BERLIN — German lawmaker Hans-Christian Stroebele released the text of a letter Friday that he said was given to him by National Security Agency leaker Edward Snowden during a meeting Thursday in Moscow. 

Snowden is calling for international help to persuade the U.S. to drop espionage charges against him, would like to testify before Congress about National Security Agency surveillance and may be willing to help German officials investigate alleged U.S. spying in Germany, the Green Party lawmaker told a news conference in Berlin.

Earlier Friday, Germany's top security official said he would like to arrange for German authorities to talk to Snowden about allegations that the NSA monitored the cellphones of Chancellor Angela Merkel and other U.S. surveillance operations.

Snowden has been living in exile in Russia since June. The U.S. is seeking his return to face charges of violating the Espionage Act and stealing government property after he leaked classified documents detailing a mass surveillance effort involving telephone and Internet data.

In the one-page typed letter, written in English, Snowden complained that the U.S. government “continues to treat dissent as defection, and seeks to criminalize political speech with felony charges that provide no defense.”

The letter follows.

“To whom it may concern,

I have been invited to write to you regarding your investigation of mass surveillance.

I am Edward Joseph Snowden, formerly employed through contracts or direct hire as a technical expert for the United States National Security Agency, Central Intelligence Agency, and Defense Intelligence Agency.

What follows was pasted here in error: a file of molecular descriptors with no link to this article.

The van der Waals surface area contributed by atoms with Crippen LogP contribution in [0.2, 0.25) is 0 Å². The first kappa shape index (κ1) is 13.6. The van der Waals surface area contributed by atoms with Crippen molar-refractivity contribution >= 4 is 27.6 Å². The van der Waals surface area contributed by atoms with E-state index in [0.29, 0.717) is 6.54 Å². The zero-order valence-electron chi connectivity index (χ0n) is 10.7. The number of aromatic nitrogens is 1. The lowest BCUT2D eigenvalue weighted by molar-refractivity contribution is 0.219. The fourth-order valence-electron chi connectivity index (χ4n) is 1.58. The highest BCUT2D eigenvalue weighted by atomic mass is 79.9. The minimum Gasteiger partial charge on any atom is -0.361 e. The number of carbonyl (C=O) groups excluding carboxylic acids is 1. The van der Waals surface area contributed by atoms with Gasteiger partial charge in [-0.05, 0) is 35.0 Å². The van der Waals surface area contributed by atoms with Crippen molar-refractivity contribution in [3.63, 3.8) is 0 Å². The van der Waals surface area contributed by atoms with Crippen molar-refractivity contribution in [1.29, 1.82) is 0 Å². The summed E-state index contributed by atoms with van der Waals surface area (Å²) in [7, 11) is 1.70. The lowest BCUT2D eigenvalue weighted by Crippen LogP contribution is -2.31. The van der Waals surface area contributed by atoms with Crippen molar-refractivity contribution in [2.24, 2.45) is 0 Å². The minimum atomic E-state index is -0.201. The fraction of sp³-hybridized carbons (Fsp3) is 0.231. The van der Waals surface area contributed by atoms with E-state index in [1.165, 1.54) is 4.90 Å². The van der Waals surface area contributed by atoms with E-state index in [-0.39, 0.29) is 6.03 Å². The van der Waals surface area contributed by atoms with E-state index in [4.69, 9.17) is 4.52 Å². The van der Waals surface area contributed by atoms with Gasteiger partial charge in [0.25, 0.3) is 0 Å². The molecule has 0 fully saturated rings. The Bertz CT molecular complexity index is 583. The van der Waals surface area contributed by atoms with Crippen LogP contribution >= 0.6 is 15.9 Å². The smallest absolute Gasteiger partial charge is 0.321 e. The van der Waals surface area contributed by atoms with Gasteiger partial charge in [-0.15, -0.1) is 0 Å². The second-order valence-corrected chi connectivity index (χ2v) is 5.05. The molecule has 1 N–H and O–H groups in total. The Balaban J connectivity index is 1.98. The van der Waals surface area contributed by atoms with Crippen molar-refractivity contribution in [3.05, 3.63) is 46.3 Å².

In the course of my service to these organizations, I believe I witnessed systemic violations of law by my government that created a moral duty to act. As a result of reporting these concerns, I have faced a severe and sustained campaign of persecution that forced me from my family and home. I am currently living in exile under a grant of temporary asylum in the Russian Federation in accordance with international law.

I am heartened by the response to my act of political expression, in both the United States and beyond. Citizens around the world as well as high officials — including in the United States — have judged the revelation of an unaccountable system of pervasive surveillance to be a public service. These spying revelations have resulted in the proposal of many new laws and policies to address formerly concealed abuses of the public trust. The benefits to society of this growing knowledge are becoming increasingly clear at the same time claimed risks are being shown to have been mitigated.

Though the outcome of my efforts has been demonstrably positive, my government continues to treat dissent as defection, and seeks to criminalize political speech with felony charges that provide no defense. However, speaking the truth is not a crime. I am confident that with the support of the international community, the government of the United States will abandon this harmful behavior. I hope that when the difficulties of this humanitarian situation have been resolved, I will be able to cooperate in the responsible finding of fact regarding reports in the media, particularly in regard to the truth and authenticity of documents, as appropriate and in accordance with the law.

I look forward to speaking with you in your country when the situation is resolved, and thank you for your efforts in upholding the international laws that protect us all.

With my best regards,

Edward Snowden,

31 October 2013.”

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